Read more: http://www.itproportal.com/2015/08/17/snowden-reveals-nsa-used-att-spy-internet-traffic/
Posted by Dont Mine on Me

Firefox private browsing test keeps more of your data off-limits

Mozilla reckons that it’s ultimately better to keep you off sites’ radars by default.
Firefox's experimental Private Browsing feature
Numerous browsers have a private mode to prevent local users from learning too much about your web habits, but what about preventing the sites themselves from tracking what you’re doing? Mozilla thinks it can help. It just released a pre-beta version of Firefox whose updated, experimental Private Browsing mode blocks web elements that could track your behavior, such as analytic tools and social network services. While the measure could break some sites, Mozilla reckons that it’s ultimately better to keep you off sites’ radars by default.
Read more: http://www.engadget.com/2015/08/15/firefox-private-browsing-experiment/
Posted by Dont Mine on Me

Where did the principle of secrecy in correspondence go?

The modern internet economy in many ways evolved out of a casual disregard for secrecy and privacy!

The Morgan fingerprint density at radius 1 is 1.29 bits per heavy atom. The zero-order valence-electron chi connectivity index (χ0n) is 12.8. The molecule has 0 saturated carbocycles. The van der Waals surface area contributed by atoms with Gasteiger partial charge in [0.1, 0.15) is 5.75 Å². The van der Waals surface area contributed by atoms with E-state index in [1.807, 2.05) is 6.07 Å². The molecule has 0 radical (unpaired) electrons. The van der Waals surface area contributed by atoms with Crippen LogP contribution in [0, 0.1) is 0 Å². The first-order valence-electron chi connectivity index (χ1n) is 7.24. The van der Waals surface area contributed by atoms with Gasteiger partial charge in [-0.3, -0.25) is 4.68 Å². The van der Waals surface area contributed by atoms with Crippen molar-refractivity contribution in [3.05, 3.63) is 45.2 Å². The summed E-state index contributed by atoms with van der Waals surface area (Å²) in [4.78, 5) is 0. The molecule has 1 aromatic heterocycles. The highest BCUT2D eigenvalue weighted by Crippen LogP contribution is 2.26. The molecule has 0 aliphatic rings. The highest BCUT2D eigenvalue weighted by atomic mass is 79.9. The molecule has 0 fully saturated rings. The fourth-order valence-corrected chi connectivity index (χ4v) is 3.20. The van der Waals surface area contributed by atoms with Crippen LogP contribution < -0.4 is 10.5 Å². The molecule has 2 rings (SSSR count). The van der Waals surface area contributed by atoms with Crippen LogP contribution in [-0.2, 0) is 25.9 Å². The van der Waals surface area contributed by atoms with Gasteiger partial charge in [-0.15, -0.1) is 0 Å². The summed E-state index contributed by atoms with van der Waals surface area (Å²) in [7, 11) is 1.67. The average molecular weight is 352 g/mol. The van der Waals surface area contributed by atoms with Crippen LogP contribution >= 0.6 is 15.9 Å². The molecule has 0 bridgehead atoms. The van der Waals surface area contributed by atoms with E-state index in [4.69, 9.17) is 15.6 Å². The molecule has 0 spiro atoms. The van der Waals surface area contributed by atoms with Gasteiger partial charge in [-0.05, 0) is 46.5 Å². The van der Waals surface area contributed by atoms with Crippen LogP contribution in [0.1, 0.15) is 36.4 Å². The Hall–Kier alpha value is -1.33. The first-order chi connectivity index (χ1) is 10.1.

28th May 1951:  A worker operates the switchboard at the Central Telegraph Station in Electra House, London, the largest telegraph station in the world.
In the age of surveillance, it is easy to forget that governments weathered robust privacy protections for centuries. But secrecy is central to the vitality of democracy.
Privacy as a legal construct is relatively recent. Until Samuel Warren and Louis Brandeis penned their famous 1890 essay “The Right to Privacy”, private information was protected from disclosure and surveillance by another name: the secrecy of correspondence. Perhaps ironically, the right to secrecy has long been considered sacrosanct – both in domestic and international communications – a fundamental precondition for the honest and free flow of ideas and information and the development of a mature international political system. The right to have secrets, despite centuries of legal lineage and a firm grounding in democratic theory…
Read more: http://www.theguardian.com/technology/2015/aug/12/where-did-the-principle-of-secrecy-in-correspondence-go
Posted by Dont Mine on Me

 

Ad blocking has grown 41% in the past year and it’s costing publishers tens of billions of dollars

Download our FREE adblocker NOW at www.EmmettGlobal.com ad block
The number of consumers using ad blocking software worldwide has increased 41% year-on-year to 198 million monthly active users, according to a report published Monday by PageFair and Adobe.